From owner-imap@chumbly.math.missouri.edu Sat Jul 27 10:30:15 2002
Date: Fri, 26 Jul 2002 00:59:18 -0500 (CDT)
From: Haiti_Progr├Ęs <editor@haiti-progres.com>
Subject: This Week in Haiti 20:19 7/24/2002
Article: 142845
To: undisclosed-recipients:;

‘Zeprl Sou Zepr’ ethnography

A review of Jennie Smith, When the hands are many, by Danyel Peqa-Shaw, Haiti Progres, This Week in Haiti, Vol.20 no.19, 24—30 July 2002

When the Hands are Many is an effort to uproot the stereotypes cast upon the Haitian peasantry by outsiders seeking to rationalize its poverty. Jennie Smith tells us how the most marginalized in Haiti have organized themselves into work collectives and local associations—such as atribisyon, sosyete, kominoth, and gwoupman tht ansanm—in order to empower themselves collectively and transform a world of exclusion.

Although more than 700 non-governmental organizations (NGOs) operate in Haiti, far too few Haitians benefit from their so-called aid. According to different studies, between 79 and 90 cents of every USAID dollar bound for Haiti is actually spent in the United States, the author notes. So-called experts cannot help anybody in Haiti if they aren’t equipped with the humility and spirit necessary to gain the confidence of the people they are there to assist. Because the aid-intervention world is a site of tension-filled encounters between discontinuous and contradictory knowledges, we should invest in the Haitian people and the grassroots organizations they themselves have created, Smith argues.

One rural leader calls the notion of Western democracy Demo-krashe (literally Democra-spit). He points to the exclusionary and humiliating results that global economic development has brought to Haiti. If I can eat and another person can’t eat, how are we supposed to build a democracy on that? he asks.

The only effective way to critique other models is to provide an alternative with one’s own actions. Smith lives among the peasants she is studying in the mountains of Haiti’s southwestern Grand’Anse region, learning their language, forming a part of their everyday lives, and listening to their testimonies. The descriptions of the rural organizations provide the reader with images of the strength and beauty of an impoverished people surviving and battling forward.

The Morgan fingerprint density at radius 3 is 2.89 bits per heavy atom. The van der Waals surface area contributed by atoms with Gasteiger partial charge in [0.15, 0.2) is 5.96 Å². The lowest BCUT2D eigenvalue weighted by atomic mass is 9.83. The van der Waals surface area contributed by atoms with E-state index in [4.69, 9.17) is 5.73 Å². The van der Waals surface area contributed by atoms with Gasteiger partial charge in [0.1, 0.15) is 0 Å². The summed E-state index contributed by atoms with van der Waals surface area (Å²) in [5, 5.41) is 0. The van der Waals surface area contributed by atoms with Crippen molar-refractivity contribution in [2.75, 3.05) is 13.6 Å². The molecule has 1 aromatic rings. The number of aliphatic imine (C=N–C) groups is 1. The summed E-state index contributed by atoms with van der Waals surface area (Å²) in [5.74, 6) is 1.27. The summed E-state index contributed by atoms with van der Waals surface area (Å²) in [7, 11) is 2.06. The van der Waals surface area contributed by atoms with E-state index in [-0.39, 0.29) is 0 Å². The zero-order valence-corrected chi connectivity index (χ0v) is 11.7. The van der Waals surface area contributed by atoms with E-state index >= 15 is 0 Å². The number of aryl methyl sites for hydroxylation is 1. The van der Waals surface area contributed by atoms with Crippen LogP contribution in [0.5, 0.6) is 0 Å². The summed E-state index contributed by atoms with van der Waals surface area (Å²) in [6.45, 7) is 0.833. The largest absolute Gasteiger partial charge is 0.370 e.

Smith’s mission is to re-present the Haitian peasantry through their own songs, triumphs, tears, and aspirations. She provides fascinating case studies of different peasant organizations and work collectives that provide valuable insight into peasant life and the struggle for democracy. Refusing to glorify peasant social relations, Smith examines the root causes of the envy, competition and divisions that also form part of their everyday reality. She describes with sincerity her dilemma as she deliberates whether or not to buy more rum in appreciation for a krve (cooperative work group) that her neighbors organized for her. Smith’s practices Zeprl Sou Zeprl (shoulder to shoulder) ethnography. Grounded in solidarity, the scholar walks and grows alongside the people. The peasants recognize her humility and told her that it was about time a foreigner had come to listen instead of lecture and to ’discover the reality we’re living in.’

Smith brings hundreds of kreyrl voices and visions to the surface so that we too can listen to these messages from one of the most marginalized sectors of our global society. Her translation of a collection of hymns, songs, and proverbs is an invaluable contribution to the uplifting of Haitian kreyrl, a tongue that has been neglected and silenced. The ideas and proverbs that underlie the yonn ede lrt (one helps another) philosophy force us to reconsider how we look at one another and our own priorities within a world dominated by inequalities. When the Hands are Many will serve readers as an entry into this underground spring of hope and resistance that all of us must explore in order to begin to rebuild Haiti.